Health Care and Insurance

Gateway shuts the door on benefits enhancement: Indianapolis company will cease operations Aug. 30; CEO hopes to reopen

August 7, 2006

Gateway Medical Resource Alliance, a niche health care benefits company, will shut down Aug. 30, more than a month after losing the lone Indianapolis hospital in its network.

The company, which has shrunk to six workers, provides employers discounts for certain cardiology, orthopedics and oncology care. In return for fees from the employers, Gateway offers flat, all-inclusive prices for procedures. It also offers prescription and wellness services.

CEO Terry Kopp said he still hopes to find another hospital to resuscitate Gateway, and he wants to continue developing a new comprehensive care product that emphasizes preventive measures and encourages employees to seek treatment from doctors with high quality ratings.

Gateway has been working on that product, the Quality Driven Health Care Partnership, with the Indiana Employers Quality Health Alliance, a group trying to improve care and control health care costs.

"A number of people have asked me to try to keep it open, and I'm having discussions with people about that possibility," he said. "If it stays open, it will be under a different set of circumstances."

The Heart Center of Indiana ended its contract with Gateway on July 17. Cardiology services represent a "sizeable portion" of Gateway's business, and the company had no other Indiana hospitals to fall back on, Kopp said.

"The hospital has been good to work with, and I'm not sure what the basis of the decision was," Kopp said. "I tried to talk to them about it, and they said they didn't want to reverse their decision, and that was it."

Heart Center CEO John Stewart declined to discuss the reasons for ending Gateway's contract, but said the hospital went through "a long thought process" before doing it.

"We feel it unfortunate for Gateway that our decision has had that impact," he said.

The largest cardiology group in Indiana, The Care Group LLC, holds ownership stakes in both the Heart Center and Gateway.

Other owners of Gateway are Chicagobased Midwest Heart Specialists and Evansville-based Ohio Valley HeartCare Inc. Care Group Chief Financial Officer Brian Morris said Gateway "had not been meeting financial expectations over the last several years" but the physician group stayed out of the final decision to end the contract.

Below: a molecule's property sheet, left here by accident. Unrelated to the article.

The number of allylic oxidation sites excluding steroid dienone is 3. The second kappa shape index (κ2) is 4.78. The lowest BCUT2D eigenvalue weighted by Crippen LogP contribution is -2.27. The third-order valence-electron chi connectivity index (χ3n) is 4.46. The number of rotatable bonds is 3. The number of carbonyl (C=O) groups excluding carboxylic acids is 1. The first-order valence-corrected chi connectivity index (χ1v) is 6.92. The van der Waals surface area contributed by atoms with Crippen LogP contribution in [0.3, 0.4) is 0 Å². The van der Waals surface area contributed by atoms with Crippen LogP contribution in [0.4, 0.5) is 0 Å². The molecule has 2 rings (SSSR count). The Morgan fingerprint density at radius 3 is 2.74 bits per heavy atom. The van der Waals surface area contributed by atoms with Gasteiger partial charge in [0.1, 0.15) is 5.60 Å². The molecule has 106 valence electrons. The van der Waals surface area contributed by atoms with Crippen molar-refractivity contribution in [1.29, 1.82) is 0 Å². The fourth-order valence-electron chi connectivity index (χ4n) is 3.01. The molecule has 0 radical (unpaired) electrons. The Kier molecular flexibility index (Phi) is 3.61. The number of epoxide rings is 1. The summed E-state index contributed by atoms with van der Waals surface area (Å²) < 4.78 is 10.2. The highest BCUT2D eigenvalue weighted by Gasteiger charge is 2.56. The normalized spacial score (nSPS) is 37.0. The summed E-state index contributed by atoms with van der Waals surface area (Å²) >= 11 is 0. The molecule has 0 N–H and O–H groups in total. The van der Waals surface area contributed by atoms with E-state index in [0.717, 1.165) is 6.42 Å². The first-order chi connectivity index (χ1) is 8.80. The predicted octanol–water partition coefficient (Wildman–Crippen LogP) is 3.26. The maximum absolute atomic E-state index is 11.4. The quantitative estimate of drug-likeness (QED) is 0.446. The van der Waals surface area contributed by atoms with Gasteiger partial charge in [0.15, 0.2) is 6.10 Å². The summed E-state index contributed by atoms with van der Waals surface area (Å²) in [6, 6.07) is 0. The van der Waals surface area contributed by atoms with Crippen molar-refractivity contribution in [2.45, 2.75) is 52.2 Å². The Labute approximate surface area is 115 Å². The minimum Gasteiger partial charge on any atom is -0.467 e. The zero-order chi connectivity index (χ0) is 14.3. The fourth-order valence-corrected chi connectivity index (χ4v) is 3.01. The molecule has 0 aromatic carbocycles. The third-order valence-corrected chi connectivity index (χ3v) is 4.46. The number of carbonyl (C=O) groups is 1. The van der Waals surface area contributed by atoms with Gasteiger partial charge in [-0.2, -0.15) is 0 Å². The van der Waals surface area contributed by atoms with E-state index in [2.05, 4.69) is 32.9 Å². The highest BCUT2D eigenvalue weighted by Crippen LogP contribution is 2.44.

He said the Care Group "was obviously conflicted in this situation, but we allowed the Heart Center of Indiana's management to follow their business protocol in dealing with Gateway."

Founded in 1995, Gateway sold its products either directly to employers or through benefits consultants, brokers or insurance companies. Employers used Gateway's network for certain kinds of care rather than the networks for their conventional HMOs or PPOs.

The company recorded about $6 million in revenue last year, which was more than $1 million below its top annual performance, Kopp said. Gateway once employed about 20 people, but was down to six employees when it started notifying customers last month of the closing.

Some insurance insiders say Gateway's discounts were a good-but-flawed idea.

For instance, employers with self-funded insurance plans might have little incentive to purchase one of Gateway's products, said Greg Wright, an Indianapolis insurance broker.

Those employers also carry stop-loss coverage to shield them from big medical bills. This coverage generally handles cancer care and heart problems. That makes the stop-loss insurer the ultimate beneficiary of discounts Gateway provided in those arenas, Wright said.

If an insurer did not pass a discount back to the employer for using Gateway, then the employer had little incentive to buy a Gateway product, he noted.

"That's the reason why I didn't work with Gateway," he said. "That's the only reason. If I had found that they were economically justifiable, I would have used them."

Gateway did offer significant discounts, said Curtis Donley, president of Donley & Co. Inc., an Indianapolis thirdparty benefits administrator. It also gave employers a better sense of what costs to expect because of its flat pricing.

But Donley said bigger insurers have the clout to get discounts on their own, and he also saw stop-loss carriers as unwilling to pass discounts from Gateway to the employer.

Donley only used Gateway for less than 10 percent of his clients.

"They just didn't have a big hook there to really get the employer fired up about it," he said.
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